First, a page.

|22||Freedom - means "from the prison of self"|
|25||Fruit, nuts and grain will eventually replace the need to eat meat (RT: might be right!)|
|32||The Baha'i view of education seems pretty authoritarian|
|41||Baha'is are strongly pro the equality of women|
|43||All the same, women are excluded from the Universal House of Justice (UHJ) - Baha'ism's supreme council|
|45||Baha'is respect science, but in balance, and we should consider the environment|
|47||Both communism and free market capitalism have over-emphasized the individual|
|50||Baha'ism prefers constitutional monarchy as a type of national constitution|
|52||An individual does not have the right to exact vengeance|
|55||Economic problems are due to spiritual malaise - but Baha'is don't advocate any specific economic theory|
|56||The world needs justice in global economics (RT: compare Singer's "One World")|
|58a||Companies should share profits with employees|
|58b||Voluntary sharing is a major principle|
|63||We should show a balance in our concern, e.g. we should think less for a single driver killed while driving, and more for thousands dying of famine in Africa|
|70||Bahai's favour a UN-type world organization, but there should be a world-wide authority that covers more things|
|73||Worldwide development projects should also consider spiritual objectives|
|75||A voluntary wealth tax is enjoined on Baha'is - 19% (RT: not sure of what, and how often); this goes to the Baha'i World Centre|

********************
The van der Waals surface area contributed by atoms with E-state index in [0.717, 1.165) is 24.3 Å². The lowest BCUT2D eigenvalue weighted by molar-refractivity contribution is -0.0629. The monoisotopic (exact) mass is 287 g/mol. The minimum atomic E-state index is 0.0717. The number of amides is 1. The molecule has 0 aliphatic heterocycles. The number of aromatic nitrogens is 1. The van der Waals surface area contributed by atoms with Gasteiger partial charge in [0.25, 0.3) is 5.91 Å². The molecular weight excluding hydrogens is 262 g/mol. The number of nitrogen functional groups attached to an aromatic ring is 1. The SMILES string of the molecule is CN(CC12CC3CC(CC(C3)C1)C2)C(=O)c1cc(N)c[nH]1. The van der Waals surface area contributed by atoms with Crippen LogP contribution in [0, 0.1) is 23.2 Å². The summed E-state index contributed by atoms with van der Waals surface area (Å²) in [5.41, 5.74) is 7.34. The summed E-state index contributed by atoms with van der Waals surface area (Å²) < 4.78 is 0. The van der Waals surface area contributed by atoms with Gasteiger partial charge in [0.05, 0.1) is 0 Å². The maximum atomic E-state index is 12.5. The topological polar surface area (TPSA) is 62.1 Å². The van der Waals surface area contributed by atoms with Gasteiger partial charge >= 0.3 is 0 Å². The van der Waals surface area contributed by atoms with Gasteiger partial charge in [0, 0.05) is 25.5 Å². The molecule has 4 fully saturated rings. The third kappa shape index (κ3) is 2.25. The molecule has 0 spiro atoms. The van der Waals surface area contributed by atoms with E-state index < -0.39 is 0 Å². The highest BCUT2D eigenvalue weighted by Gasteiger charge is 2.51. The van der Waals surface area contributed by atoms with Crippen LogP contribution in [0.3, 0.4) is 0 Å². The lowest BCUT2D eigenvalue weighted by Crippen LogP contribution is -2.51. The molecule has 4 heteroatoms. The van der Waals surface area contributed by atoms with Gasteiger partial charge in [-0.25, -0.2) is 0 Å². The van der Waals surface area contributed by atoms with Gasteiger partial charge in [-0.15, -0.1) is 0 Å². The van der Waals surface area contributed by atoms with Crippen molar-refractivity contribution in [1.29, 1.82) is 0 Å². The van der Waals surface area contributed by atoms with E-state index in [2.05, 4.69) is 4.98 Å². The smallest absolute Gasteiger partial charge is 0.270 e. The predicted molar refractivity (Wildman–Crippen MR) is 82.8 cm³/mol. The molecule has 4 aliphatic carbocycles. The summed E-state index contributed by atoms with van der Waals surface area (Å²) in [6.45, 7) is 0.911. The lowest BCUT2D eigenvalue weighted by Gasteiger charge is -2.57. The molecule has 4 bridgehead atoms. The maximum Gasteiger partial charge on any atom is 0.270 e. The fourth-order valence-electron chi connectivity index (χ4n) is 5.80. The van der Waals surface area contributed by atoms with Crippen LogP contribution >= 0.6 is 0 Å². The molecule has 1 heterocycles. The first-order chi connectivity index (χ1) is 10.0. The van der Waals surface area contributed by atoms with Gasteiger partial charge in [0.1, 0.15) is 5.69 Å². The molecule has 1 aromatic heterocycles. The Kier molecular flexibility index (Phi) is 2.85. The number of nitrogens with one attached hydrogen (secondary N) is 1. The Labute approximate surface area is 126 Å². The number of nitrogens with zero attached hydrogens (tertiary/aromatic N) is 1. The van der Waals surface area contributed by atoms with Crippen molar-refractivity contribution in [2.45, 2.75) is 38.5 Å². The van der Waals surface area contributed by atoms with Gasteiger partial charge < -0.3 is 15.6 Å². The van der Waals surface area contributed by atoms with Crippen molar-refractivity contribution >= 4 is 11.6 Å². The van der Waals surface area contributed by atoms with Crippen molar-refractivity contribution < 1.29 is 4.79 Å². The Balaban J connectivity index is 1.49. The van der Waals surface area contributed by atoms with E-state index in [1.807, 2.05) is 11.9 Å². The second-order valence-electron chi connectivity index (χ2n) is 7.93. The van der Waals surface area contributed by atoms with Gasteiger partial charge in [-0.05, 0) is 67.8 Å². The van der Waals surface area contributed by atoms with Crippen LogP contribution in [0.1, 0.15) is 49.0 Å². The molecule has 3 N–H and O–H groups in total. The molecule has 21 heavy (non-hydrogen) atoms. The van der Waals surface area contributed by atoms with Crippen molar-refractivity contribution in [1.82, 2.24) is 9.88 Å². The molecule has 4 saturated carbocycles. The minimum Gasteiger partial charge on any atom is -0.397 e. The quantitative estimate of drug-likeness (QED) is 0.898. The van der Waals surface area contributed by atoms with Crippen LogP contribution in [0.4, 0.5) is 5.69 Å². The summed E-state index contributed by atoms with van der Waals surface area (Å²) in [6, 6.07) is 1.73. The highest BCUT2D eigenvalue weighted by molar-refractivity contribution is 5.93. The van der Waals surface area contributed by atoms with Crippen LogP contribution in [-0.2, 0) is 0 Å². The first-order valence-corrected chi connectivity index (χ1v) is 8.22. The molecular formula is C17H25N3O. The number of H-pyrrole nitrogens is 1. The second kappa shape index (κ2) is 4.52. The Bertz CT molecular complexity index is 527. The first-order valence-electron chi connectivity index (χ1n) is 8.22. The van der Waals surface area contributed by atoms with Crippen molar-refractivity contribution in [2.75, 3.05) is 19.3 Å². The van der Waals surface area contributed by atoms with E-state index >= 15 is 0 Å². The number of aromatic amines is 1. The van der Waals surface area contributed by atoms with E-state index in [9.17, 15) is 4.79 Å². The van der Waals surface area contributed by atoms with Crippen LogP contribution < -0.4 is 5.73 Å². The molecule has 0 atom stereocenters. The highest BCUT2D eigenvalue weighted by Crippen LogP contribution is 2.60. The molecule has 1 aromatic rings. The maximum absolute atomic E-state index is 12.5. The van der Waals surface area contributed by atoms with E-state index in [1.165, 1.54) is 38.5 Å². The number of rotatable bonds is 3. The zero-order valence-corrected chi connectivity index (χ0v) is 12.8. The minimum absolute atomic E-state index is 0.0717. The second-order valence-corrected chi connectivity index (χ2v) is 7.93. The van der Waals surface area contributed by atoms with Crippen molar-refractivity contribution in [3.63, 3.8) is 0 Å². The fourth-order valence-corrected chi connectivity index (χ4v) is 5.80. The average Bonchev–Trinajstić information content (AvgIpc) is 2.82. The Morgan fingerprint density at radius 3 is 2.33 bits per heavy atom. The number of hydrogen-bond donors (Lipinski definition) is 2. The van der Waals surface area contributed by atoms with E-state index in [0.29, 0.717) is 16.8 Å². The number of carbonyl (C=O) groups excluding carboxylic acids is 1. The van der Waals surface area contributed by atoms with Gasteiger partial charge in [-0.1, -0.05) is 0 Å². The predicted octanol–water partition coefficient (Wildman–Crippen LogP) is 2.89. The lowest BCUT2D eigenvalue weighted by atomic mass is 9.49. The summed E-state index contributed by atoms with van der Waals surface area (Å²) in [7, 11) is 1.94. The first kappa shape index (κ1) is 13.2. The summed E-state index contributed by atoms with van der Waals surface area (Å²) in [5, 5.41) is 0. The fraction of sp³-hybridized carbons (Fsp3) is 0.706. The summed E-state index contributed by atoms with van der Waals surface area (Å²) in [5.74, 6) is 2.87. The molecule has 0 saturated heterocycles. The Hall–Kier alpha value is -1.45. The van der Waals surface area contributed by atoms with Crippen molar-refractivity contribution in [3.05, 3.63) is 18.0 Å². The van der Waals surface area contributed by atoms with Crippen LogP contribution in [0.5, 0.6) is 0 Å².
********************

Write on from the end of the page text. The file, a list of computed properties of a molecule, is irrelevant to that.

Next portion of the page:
|76||Baha'ism has no clergy or professional learned class; just the structure of organizations in various cities and countries|
|83||The Baha'i year has 19 months of 19 days (+ 4 or 5 extra days per year). New Year is Now Ruz as in Persian; there are a number of other Farsi-style names, including most months and festivals|
|85||A Baha'i House of Worship is open to all, not just Baha'is. But there are not that many such houses; people mostly meet in each others' houses|
|88||There is very little dogma or creed. On should interpret the scriptures according to one's own understanding. There is a "Covenant", but it is a rule that no-one can claim that theirs is the only correct interpretation, or that it is authoritative. Baha'is are required to abide by decisions of the UHJ, but they can appeal|
|96||Daily observance: prayers should include one of 3 standard prayer plus one other; then one should read a scripture passage|
|99||Baha'ism encourages meditation|
|101||There is an annual fast (Ramadan-style) for one 19-day month|
|102||Baha'ism specifies monogamy, and "recognizes the value of the sex impulse". However marriage is not obligatory. Dowries are limited to a small sum only|
|104a||Baha'ism enjoins kindness to animals|
|104b||The following are expressly abolished: priesthood, holy war, asceticism, monasticism, confession, book burning, pulpits and regarding things or people as "impure"|
|106||Differences in view of the Absolute Reality (~God) are more a matter of viewpoints conditioned by different cultural or personal backgrounds. Baha'ism can take in Eastern religions as well as Western "God the superhuman" monotheism|
|108||Baha'is think that these particular viewpoints are pretty limited and inadequate anyhow|
|111||Prophets (including the Bāb, Baha'ullah and his successors) are referred to as "divine educators"|
|112||Consorting with followers of other religions is encouraged, and people who cause dissentions are "a nuisance"|